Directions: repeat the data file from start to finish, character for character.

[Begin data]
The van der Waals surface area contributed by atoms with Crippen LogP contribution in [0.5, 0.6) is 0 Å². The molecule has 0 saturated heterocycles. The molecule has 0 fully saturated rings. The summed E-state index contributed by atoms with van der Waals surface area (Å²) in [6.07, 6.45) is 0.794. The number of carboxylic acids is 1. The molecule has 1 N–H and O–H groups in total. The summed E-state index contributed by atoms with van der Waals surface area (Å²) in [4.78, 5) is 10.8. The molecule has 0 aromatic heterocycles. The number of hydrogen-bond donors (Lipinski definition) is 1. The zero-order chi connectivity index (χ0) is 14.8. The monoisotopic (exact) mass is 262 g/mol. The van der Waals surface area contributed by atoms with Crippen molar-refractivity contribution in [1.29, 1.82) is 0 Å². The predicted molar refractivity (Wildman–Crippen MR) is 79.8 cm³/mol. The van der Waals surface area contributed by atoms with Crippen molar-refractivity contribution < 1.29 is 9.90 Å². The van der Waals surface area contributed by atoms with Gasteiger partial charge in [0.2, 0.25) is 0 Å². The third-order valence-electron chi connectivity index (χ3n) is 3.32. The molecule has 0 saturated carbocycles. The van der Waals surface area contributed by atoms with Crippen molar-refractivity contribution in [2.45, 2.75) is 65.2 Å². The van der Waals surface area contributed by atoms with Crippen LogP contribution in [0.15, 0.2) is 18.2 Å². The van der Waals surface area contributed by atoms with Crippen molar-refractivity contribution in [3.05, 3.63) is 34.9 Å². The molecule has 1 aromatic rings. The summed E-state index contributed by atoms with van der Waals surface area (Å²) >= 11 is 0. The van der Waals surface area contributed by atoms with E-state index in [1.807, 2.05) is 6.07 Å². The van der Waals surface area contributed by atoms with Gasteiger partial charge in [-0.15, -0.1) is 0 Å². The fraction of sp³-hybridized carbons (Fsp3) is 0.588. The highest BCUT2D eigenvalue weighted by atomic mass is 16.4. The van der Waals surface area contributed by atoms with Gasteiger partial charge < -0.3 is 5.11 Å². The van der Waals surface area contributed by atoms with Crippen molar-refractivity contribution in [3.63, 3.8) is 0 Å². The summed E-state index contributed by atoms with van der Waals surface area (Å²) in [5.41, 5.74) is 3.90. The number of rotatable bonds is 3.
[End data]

The van der Waals surface area contributed by atoms with Crippen LogP contribution in [0.5, 0.6) is 0 Å². The molecule has 0 saturated heterocycles. The molecule has 0 fully saturated rings. The summed E-state index contributed by atoms with van der Waals surface area (Å²) in [6.07, 6.45) is 0.794. The number of carboxylic acids is 1. The molecule has 1 N–H and O–H groups in total. The summed E-state index contributed by atoms with van der Waals surface area (Å²) in [4.78, 5) is 10.8. The molecule has 0 aromatic heterocycles. The number of hydrogen-bond donors (Lipinski definition) is 1. The zero-order chi connectivity index (χ0) is 14.8. The monoisotopic (exact) mass is 262 g/mol. The van der Waals surface area contributed by atoms with Crippen molar-refractivity contribution in [1.29, 1.82) is 0 Å². The predicted molar refractivity (Wildman–Crippen MR) is 79.8 cm³/mol. The van der Waals surface area contributed by atoms with Crippen molar-refractivity contribution < 1.29 is 9.90 Å². The van der Waals surface area contributed by atoms with Gasteiger partial charge in [0.2, 0.25) is 0 Å². The third-order valence-electron chi connectivity index (χ3n) is 3.32. The molecule has 0 saturated carbocycles. The van der Waals surface area contributed by atoms with Crippen molar-refractivity contribution in [2.45, 2.75) is 65.2 Å². The van der Waals surface area contributed by atoms with Crippen LogP contribution in [0.15, 0.2) is 18.2 Å². The van der Waals surface area contributed by atoms with Crippen molar-refractivity contribution in [3.05, 3.63) is 34.9 Å². The molecule has 1 aromatic rings. The summed E-state index contributed by atoms with van der Waals surface area (Å²) >= 11 is 0. The van der Waals surface area contributed by atoms with E-state index in [1.807, 2.05) is 6.07 Å². The van der Waals surface area contributed by atoms with Gasteiger partial charge in [-0.15, -0.1) is 0 Å². The fraction of sp³-hybridized carbons (Fsp3) is 0.588. The highest BCUT2D eigenvalue weighted by atomic mass is 16.4. The van der Waals surface area contributed by atoms with Gasteiger partial charge < -0.3 is 5.11 Å². The van der Waals surface area contributed by atoms with Crippen molar-refractivity contribution in [3.63, 3.8) is 0 Å². The summed E-state index contributed by atoms with van der Waals surface area (Å²) in [5.41, 5.74) is 3.90. The number of rotatable bonds is 3.